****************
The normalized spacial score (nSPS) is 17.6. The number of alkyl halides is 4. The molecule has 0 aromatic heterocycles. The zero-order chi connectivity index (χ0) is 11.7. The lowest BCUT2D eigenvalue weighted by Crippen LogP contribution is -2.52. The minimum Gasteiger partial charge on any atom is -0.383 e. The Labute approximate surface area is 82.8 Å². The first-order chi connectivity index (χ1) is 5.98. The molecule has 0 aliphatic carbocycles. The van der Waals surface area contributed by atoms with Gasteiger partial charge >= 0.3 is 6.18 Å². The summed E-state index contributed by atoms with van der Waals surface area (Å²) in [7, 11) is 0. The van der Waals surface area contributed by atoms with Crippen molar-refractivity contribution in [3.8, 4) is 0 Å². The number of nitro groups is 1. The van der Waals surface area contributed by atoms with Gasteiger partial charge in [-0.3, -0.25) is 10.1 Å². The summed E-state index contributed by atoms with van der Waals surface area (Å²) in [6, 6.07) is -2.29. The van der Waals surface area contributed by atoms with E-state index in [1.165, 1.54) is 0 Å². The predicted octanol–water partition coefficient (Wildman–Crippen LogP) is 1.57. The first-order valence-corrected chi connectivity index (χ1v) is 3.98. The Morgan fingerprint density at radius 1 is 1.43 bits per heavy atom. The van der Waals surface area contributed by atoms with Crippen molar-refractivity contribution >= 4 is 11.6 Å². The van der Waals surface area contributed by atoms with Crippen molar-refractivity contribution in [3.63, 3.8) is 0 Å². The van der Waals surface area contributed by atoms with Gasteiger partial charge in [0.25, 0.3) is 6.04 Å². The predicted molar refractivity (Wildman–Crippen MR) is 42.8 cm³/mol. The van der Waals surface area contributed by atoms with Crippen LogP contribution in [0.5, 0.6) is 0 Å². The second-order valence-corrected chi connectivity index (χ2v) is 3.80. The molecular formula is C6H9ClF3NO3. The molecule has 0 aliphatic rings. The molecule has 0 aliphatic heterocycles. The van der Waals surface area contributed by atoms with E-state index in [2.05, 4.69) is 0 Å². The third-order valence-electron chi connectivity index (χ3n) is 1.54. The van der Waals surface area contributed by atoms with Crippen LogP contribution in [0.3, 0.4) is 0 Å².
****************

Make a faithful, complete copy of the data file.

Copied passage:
The normalized spacial score (nSPS) is 17.6. The number of alkyl halides is 4. The molecule has 0 aromatic heterocycles. The zero-order chi connectivity index (χ0) is 11.7. The lowest BCUT2D eigenvalue weighted by Crippen LogP contribution is -2.52. The minimum Gasteiger partial charge on any atom is -0.383 e. The Labute approximate surface area is 82.8 Å². The first-order chi connectivity index (χ1) is 5.98. The molecule has 0 aliphatic carbocycles. The van der Waals surface area contributed by atoms with Gasteiger partial charge >= 0.3 is 6.18 Å². The summed E-state index contributed by atoms with van der Waals surface area (Å²) in [7, 11) is 0. The van der Waals surface area contributed by atoms with Crippen molar-refractivity contribution in [3.8, 4) is 0 Å². The number of nitro groups is 1. The van der Waals surface area contributed by atoms with Gasteiger partial charge in [-0.3, -0.25) is 10.1 Å². The summed E-state index contributed by atoms with van der Waals surface area (Å²) in [6, 6.07) is -2.29. The van der Waals surface area contributed by atoms with E-state index in [1.165, 1.54) is 0 Å². The predicted octanol–water partition coefficient (Wildman–Crippen LogP) is 1.57. The first-order valence-corrected chi connectivity index (χ1v) is 3.98. The Morgan fingerprint density at radius 1 is 1.43 bits per heavy atom. The van der Waals surface area contributed by atoms with Crippen molar-refractivity contribution >= 4 is 11.6 Å². The van der Waals surface area contributed by atoms with Crippen molar-refractivity contribution in [3.63, 3.8) is 0 Å². The van der Waals surface area contributed by atoms with Gasteiger partial charge in [0.25, 0.3) is 6.04 Å². The predicted molar refractivity (Wildman–Crippen MR) is 42.8 cm³/mol. The van der Waals surface area contributed by atoms with Crippen LogP contribution in [0.5, 0.6) is 0 Å². The second-order valence-corrected chi connectivity index (χ2v) is 3.80. The molecular formula is C6H9ClF3NO3. The molecule has 0 aliphatic rings. The molecule has 0 aliphatic heterocycles. The van der Waals surface area contributed by atoms with E-state index in [2.05, 4.69) is 0 Å². The third-order valence-electron chi connectivity index (χ3n) is 1.54. The van der Waals surface area contributed by atoms with Crippen LogP contribution in [0.3, 0.4) is 0 Å².